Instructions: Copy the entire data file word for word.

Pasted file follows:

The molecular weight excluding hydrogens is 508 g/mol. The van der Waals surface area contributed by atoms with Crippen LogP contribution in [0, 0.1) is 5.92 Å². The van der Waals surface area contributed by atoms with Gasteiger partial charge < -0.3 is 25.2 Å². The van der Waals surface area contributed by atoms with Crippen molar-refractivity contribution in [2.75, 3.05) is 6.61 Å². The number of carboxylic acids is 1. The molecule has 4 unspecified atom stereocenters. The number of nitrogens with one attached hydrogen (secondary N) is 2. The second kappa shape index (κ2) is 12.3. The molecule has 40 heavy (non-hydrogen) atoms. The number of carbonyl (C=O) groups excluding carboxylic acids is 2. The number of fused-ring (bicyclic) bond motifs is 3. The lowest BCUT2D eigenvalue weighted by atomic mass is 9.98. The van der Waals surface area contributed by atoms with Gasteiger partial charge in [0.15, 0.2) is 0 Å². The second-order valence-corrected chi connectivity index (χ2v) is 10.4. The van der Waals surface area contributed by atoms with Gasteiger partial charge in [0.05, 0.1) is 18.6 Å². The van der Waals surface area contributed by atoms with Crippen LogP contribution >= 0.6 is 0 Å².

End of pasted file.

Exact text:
The molecular weight excluding hydrogens is 508 g/mol. The van der Waals surface area contributed by atoms with Crippen LogP contribution in [0, 0.1) is 5.92 Å². The van der Waals surface area contributed by atoms with Gasteiger partial charge < -0.3 is 25.2 Å². The van der Waals surface area contributed by atoms with Crippen molar-refractivity contribution in [2.75, 3.05) is 6.61 Å². The number of carboxylic acids is 1. The molecule has 4 unspecified atom stereocenters. The number of nitrogens with one attached hydrogen (secondary N) is 2. The second kappa shape index (κ2) is 12.3. The molecule has 40 heavy (non-hydrogen) atoms. The number of carbonyl (C=O) groups excluding carboxylic acids is 2. The number of fused-ring (bicyclic) bond motifs is 3. The lowest BCUT2D eigenvalue weighted by atomic mass is 9.98. The van der Waals surface area contributed by atoms with Gasteiger partial charge in [0.15, 0.2) is 0 Å². The second-order valence-corrected chi connectivity index (χ2v) is 10.4. The van der Waals surface area contributed by atoms with Gasteiger partial charge in [0.05, 0.1) is 18.6 Å². The van der Waals surface area contributed by atoms with Crippen LogP contribution >= 0.6 is 0 Å².